The character of caste
Sorry, white people, you didn’t invent this one
In 1030 AD, the Muslim ethnographer al-Biruni completed Indica, the first work of anthropology about the Indian subcontinent by an outsider. Commenting on the social structure of South Asia, he wrote:
The Hindus call their castes varna, i.e., colors, and from a genealogical point of view they call them jataka, i.e. births. These castes are from the very beginning only four.
I. The highest caste are the Brahmana...
II. The next caste are the Kshatriya...Their degree is not much below that of the Brahmana.
III. After them follow the Vaisya, who were created from the thigh of the Brahman.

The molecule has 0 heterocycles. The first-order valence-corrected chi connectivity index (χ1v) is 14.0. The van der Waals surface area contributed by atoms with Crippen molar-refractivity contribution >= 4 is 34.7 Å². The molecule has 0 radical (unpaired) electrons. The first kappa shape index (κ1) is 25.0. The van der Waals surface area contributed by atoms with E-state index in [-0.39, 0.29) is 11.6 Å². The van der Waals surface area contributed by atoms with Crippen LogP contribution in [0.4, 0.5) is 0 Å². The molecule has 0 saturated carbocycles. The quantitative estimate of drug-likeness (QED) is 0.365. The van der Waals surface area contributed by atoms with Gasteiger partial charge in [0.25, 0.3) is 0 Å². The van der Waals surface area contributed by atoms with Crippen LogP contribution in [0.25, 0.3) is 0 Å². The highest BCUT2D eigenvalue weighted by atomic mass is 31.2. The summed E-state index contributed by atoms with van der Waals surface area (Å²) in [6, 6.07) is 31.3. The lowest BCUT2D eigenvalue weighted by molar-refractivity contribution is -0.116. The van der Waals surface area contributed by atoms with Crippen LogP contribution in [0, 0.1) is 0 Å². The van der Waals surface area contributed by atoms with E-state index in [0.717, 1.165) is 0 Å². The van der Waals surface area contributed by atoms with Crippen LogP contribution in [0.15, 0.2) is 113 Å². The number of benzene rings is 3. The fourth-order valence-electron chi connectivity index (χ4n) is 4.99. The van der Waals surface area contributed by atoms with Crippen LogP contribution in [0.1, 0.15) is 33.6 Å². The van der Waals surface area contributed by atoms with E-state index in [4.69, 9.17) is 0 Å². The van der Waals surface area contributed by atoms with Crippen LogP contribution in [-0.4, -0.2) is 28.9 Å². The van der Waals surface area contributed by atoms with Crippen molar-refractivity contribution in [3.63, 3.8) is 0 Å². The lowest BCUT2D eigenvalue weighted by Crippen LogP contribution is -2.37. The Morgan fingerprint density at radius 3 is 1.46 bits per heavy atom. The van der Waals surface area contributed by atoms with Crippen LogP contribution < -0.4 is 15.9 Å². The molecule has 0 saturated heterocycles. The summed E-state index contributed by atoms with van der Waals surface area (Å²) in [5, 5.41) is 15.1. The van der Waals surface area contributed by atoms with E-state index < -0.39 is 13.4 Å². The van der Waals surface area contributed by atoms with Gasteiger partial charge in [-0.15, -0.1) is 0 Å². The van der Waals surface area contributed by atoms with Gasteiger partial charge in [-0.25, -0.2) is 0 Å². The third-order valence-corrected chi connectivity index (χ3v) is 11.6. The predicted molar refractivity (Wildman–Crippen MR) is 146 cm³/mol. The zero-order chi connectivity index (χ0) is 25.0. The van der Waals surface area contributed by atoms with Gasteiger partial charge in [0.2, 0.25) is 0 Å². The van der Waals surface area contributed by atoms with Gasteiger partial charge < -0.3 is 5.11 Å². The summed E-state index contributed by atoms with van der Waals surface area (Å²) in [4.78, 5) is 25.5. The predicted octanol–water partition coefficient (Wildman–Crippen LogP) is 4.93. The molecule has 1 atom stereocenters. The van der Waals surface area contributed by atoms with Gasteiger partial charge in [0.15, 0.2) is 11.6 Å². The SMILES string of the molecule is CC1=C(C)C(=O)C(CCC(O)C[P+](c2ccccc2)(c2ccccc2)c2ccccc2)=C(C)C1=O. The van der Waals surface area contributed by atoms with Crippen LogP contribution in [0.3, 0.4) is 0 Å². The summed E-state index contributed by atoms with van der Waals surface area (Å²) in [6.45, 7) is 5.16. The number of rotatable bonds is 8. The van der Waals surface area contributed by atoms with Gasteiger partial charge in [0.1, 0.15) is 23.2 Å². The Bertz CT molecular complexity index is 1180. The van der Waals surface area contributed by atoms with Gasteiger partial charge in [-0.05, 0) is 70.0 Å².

IV. The Sudra, who was created from his [Brahma] feet…
Clearly, already 1,000 years ago outsiders could readily discern the broad lineaments of Indian social structure. But even al-Biruni had much earlier predecessors. In 300 BC, Greek historian Megasthenes was an ambassador at the court of Chandragupta Maurya, the ruler of most of India. He too contributed a work entitled Indica, and observed that there were seven hereditary and endogamous occupational groups in India, with the most esteemed being the “philosophers.”